Working as a remote doctor is an incredible opportunity to apply knowledge from my degree to improve one of Australia’s most pressing public health concerns, “closing the gap” between the health outcomes of Indigenous Australians and other Australians. The burden of disease in Indigenous Australians is alarmingly disproportionate to the general population along with access to primary care within remote communities. Coronary heart disease for example, is the leading cause of death for Indigenous Australians and instances of heart disease in these communities are five times more likely than in other Australians. Many of these deaths in indigenous populations also unfortunately occur at young ages. I strongly empathise with the many families who cannot access the treatment needed to manage often seriously debilitating chronic illnesses, many of which are easily preventable. As a medical professional, I would willingly take responsibility for working with the Indigenous community to reduce the healthcare discrepancy, while benefiting from the personal and professional satisfaction of making this contribution.

Working in rural and remote locations would be very beneficial to me as there are more opportunities to learn independence and participate in medical procedures. As I am determined to work as a practitioner in rural communities in the future, the connections I will have made at JCU will be very valuable and I plan on graduation with a network of people I am comfortable practising with. Studying and practising medicine in this location will also allow me to gain knowledge around which areas need more support so I’m able to narrow practise into areas and fields of need relevant to helping the disadvantaged as best I can. I have been a passionate musician and academic student my whole life. From the age of 7, I have played cello, achieving an A+ High distinction in my Grade 7 AMEB Cello exam in 2016, completing the SACE stage 2 solo performance subject in 2018 as well as being an active member of the Adelaide Youth Orchestra and South Australian State Music Camp for 5 years. Playing cello to an advanced level, has given me the ability and determination to overcome challenges through many hours of practice and hard work. I have experienced the feelings of satisfaction and accomplishment in my playing, as a doctor would in helping people through the practice of medicine.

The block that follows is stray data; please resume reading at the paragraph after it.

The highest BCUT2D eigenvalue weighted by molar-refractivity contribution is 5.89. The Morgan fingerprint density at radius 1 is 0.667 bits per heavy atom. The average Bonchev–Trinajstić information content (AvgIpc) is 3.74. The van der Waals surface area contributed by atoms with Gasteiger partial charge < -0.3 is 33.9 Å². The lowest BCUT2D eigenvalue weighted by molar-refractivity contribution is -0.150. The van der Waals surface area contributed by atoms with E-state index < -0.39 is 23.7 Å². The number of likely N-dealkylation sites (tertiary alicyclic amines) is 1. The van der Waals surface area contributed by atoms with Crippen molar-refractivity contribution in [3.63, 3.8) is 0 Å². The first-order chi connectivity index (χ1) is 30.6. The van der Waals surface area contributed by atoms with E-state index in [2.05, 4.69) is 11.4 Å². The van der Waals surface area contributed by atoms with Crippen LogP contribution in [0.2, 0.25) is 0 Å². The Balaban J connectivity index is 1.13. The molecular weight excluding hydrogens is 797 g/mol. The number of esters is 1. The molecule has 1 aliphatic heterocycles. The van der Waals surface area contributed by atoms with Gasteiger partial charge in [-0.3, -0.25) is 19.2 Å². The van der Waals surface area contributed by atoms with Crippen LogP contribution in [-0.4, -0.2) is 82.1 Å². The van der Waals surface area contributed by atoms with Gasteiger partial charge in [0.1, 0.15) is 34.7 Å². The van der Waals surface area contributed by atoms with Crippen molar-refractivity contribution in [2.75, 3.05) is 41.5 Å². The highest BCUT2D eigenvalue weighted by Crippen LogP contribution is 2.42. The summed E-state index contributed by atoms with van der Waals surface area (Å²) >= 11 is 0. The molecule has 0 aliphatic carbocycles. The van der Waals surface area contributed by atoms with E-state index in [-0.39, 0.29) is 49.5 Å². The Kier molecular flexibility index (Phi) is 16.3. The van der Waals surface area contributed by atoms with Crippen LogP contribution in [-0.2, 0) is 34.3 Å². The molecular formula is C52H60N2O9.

Throughout my years playing for the Adelaide Youth Orchestra I have learnt how to be a valuable and respected member of a team and perform to the necessary standard expected by my peers. I have enjoyed playing both school and club level netball throughout my teenage years which has also helped me understand the importance of being part of a team and enabled me to develop long-lasting friendships. Participating in high school music ensembles has also given me the opportunity to undertake a mentoring role for beginner string-players during rehearsals.

I would love to immerse myself in the JCU community in the same ways and make valuable contributions to student life. Music has always been a passion of mine, so making connections through musical clubs or groups would be a priority to improve the well-being of myself and peers. I also feel strongly about the importance of sustainability and environmental conservation in all aspects of life and would do my best to encourage this at JCU throughout my studies, possibly by taking initiative to organise events and charities at the university.

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In closing, I am extremely passionate about medicine and James Cook University would be the ultimate next step for me to study and work rurally. Writing this application has been an eye-opening experience, allowing me to reflect on my aspirations, and I am very appreciative of the consideration for my position as a medical student at James Cook University.